He (Isaac) married Rebecca, she became his wife, and he loved her (Genesis, 24:67).

Too often we may read a verse in the Torah without pausing to analyze its full meaning. Is it not noteworthy that the Torah points out the sequence, she became his wife and then he loved her?

Western civilization is awash in love. The media bombards us with love via every possible modality: verbal, graphic and lyrical. Is it not strange that with all the emphasis on love, the divorce rate is an alarming 50 percent?

What passes for “love” in western civilization is either blind passion, or at best, self-love. Neither of these are a basis for an enduring relationship. Passion dissipates fairly soon and self-love may be rather easily frustrated.

The dynamics of a couple “falling in love” is something like this: The young man sees in this young woman a person who he feels can satisfy his emotional needs, and she sees in this young man someone who can satisfy her emotional needs. This would seem to be the ideal basis for a lasting relationship. But note: the young man is motivated primarily by his personal interest, and the young woman is motivated primarily by her personal interest. Although they profess love for each other, the reality is that they each love themselves, and the other is but someone whom they expect will please them. Should anything occur – the other partner is not pleasing them as they had expected, or if they meet someone who they think can better please them – the relationship is at risk of falling apart.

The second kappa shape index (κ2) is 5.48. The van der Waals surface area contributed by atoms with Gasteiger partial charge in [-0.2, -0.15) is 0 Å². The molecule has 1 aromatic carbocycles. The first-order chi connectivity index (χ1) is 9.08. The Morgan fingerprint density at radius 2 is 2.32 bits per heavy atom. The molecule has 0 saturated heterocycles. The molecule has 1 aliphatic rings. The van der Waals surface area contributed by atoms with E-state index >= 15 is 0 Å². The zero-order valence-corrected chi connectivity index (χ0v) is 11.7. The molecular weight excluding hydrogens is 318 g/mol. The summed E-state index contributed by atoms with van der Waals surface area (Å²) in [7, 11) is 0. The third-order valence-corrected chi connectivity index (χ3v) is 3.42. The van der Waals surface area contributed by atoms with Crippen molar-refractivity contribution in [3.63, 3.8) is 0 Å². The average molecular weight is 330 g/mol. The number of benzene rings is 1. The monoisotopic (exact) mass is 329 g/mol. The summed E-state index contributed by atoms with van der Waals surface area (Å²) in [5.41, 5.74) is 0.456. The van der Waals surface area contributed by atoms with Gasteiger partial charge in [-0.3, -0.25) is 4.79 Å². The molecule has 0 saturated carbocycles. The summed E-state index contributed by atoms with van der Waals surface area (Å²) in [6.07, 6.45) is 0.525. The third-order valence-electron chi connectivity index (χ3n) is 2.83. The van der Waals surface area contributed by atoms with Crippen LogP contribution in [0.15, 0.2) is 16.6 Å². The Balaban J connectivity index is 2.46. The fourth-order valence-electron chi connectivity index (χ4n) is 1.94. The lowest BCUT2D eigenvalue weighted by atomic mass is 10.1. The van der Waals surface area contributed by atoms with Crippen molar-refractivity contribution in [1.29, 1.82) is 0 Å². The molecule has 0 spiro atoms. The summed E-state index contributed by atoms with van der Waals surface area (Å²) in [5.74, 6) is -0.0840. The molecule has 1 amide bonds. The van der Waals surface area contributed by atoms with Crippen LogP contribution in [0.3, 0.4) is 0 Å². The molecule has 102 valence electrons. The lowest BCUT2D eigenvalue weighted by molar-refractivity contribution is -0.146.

It may be difficult for us to understand how marriages were once made, with the parents of the couple arranging the engagement. In absence of passion and self-love, what was the basis for such marriages? It was a sense of responsibility to establish a family to whom the couple could transmit the legacy of Sinai. Certainly, the relationship was to provide satisfaction for both partners. However, if the level of satisfaction was not what each might have wished, the basis of the relationship was not weakened, and accommodation could more easily be reached. There was a common goal and purpose to the marriage rather than self-seeking interests. This enabled the development of a more mature love.

The Torah tells us, “He (Isaac) married Rebecca, she became his wife and he loved her.” The love developed after she became his wife. I can understand that. I saw it work.

My parents' marriage was essentially similar to that of Isaac and Rebecca. The marriage was arranged by their parents, and my father met my mother for the first time after the chuppah (marriage ceremony). Self-love did not enter into their relationship at its incipience nor at its end.

My father was extremely well-versed in medicine, and when he found out that he had cancer of the pancreas, he felt there was no purpose in undergoing chemotherapy. “Inasmuch as it is not going to prolong my life, there is no reason to suffer the side-effects,” he said. I had to agree.

The doctor, however, told my mother that while chemotherapy in this condition was not of much value, it could extend his life for two or three months. My mother was adamant that chemotherapy be used, even if it would add only one day to his life.

My father said to me, “I'm sorry that the doctor gave Mother misinformation. However, if I refuse chemotherapy, then when I die, mother may have regrets. She may feel guilty that she did not insist on chemotherapy: `If only he would have had chemotherapy, he might have lived.' I don't want Mother to feel guilty, so I will submit to the distress of chemotherapy. I've done many things for Mother, and this gives me a chance to do one last thing for her.”

This marriage was not one of self-love.

Even when the couple know each other before the wedding, a sincere effort at making one's own needs subordinate to those of the other partner can make the marriage one of true love.